Let’s start with a bit of background law. When builders do building work under a contract they assume the responsibilities expressly set out in that contract and implied by law. Such implied terms may include an obligation to undertake works using reasonable skill; in other words, a duty under the common law tort of negligence, not to be negligent.
So why is this important? Well it all comes down to the question of time. I am not talking about the time to complete the works but for how long a builder or sub-contractor remains liable for the works it has done after the work is complete.
A builder who undertakes works under a simple contract assumes liability for its breaches of contract for a period of 6 years. Canny Employers will require contracts to be executed under seal or as a deed, as this extends the period of contractual liability from 6 years to 12 years.
Liability under the tort of negligence, however, sets a long stop period of liability for which a builder might be found to have been negligent as 15 years from completion of the works.
With this background in mind, is it not surprising that an informed builder might seek to limit the period for which it remains liable for its breaches of contract and to exclude liability for any economic loss arising from its negligence after the period of contractual liability has expired?
These principles were examined by the court in the case of Mr J A Robinson v P E Jones (Contractors) Ltd 2010.
P. E. Jones Contractors (“Jones”) built a house for Mr. Robinson (“Robinson”) in 1992. The work included the construction of chimneys and flues. In 2004, Robinson called out a British Gas engineer, who undertook a spillage test to check that the gas fires were working properly. British Gas advised that the fire in the family room had a "poor flue run". Robinson engaged a surveyor to investigate and he advised that the flues had not been built in accordance with best practice or the Building Regulations in force at that time. Robinson started legal proceedings against Jones, claiming that the builder had been in breach of its duties in contract and tort. Jones denied liability and argued that Robinson's claim was out of time.
The court found that a builder could owe a concurrent duty of care in tort and contract in respect of economic loss. This is not such good news but is hardly surprising.
A contractor's special skill is building and this involves exercising skill and judgement. Builders know that their clients expect them to build with skill and care and, if they fail to exercise that skill and care, their clients are likely to suffer economic loss by having to remedy defects. That skill, and the reliance which clients put upon it, extends to encompass both design and workmanship.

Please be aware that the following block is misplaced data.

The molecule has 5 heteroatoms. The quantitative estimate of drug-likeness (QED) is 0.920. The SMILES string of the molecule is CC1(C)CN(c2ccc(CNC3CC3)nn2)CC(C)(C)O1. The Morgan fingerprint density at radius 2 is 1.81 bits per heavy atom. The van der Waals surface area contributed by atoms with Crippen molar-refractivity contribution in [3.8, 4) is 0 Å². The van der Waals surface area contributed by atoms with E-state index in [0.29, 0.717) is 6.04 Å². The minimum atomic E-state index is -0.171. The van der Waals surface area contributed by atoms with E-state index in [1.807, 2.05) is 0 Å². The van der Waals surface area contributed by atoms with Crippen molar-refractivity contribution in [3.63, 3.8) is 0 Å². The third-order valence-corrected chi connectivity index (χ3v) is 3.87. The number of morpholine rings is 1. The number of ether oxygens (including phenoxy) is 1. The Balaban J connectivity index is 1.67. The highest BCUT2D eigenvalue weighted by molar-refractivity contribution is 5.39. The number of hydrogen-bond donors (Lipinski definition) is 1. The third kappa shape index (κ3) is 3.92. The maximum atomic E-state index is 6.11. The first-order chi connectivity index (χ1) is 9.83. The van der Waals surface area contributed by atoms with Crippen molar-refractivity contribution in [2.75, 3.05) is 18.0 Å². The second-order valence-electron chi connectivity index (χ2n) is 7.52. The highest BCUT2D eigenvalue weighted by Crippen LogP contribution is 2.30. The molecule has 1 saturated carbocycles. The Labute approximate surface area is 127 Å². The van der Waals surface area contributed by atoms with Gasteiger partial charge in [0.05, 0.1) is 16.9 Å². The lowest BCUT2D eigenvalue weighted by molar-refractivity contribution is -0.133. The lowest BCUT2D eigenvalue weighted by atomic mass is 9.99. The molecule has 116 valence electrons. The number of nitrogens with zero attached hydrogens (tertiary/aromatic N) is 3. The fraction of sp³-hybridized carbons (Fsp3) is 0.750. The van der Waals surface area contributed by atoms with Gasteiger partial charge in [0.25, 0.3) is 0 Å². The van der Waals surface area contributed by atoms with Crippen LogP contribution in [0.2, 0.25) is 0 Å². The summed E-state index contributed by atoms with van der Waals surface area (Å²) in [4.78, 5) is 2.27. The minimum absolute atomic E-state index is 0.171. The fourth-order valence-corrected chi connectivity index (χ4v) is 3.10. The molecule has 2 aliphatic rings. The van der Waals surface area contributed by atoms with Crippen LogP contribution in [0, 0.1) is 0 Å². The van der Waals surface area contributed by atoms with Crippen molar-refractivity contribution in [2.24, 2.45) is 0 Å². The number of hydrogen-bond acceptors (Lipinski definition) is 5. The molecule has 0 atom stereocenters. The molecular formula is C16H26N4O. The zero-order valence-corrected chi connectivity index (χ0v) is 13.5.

However, in this particular case, clause 10 of the parties' contract had required the parties to enter into a National House-Building Council's Standard Form of Agreement and, whilst this gave Robinson the benefit of a more extensive contractual warranty under the Buildmark scheme than that provided for in the parties' contract, it meant that clause 10 relieved Jones of any liability for defects other than were provided for in the NHBC Agreement.
In summary, Jones had successfully excluded the concurrent duty of care which it would otherwise have owed Robinson in tort of negligence. There was no basis for finding that this provision was unfair in the context of the Unfair Contract Terms Act 1977.
This is an important case because the judge reviewed the law relating to concurrent duties in contract and tort with regard to economic loss and found that a builder can owe a duty of care concurrent with his duty in contract in respect of economic loss. The good news is that this Judgement confirms that builders can limit their exposure to claims by including a term in their conditions which excludes liability for economic loss arising from its negligence after the period of contractual liability has expired.
So to all the builders out there - now might be a good time to check your terms!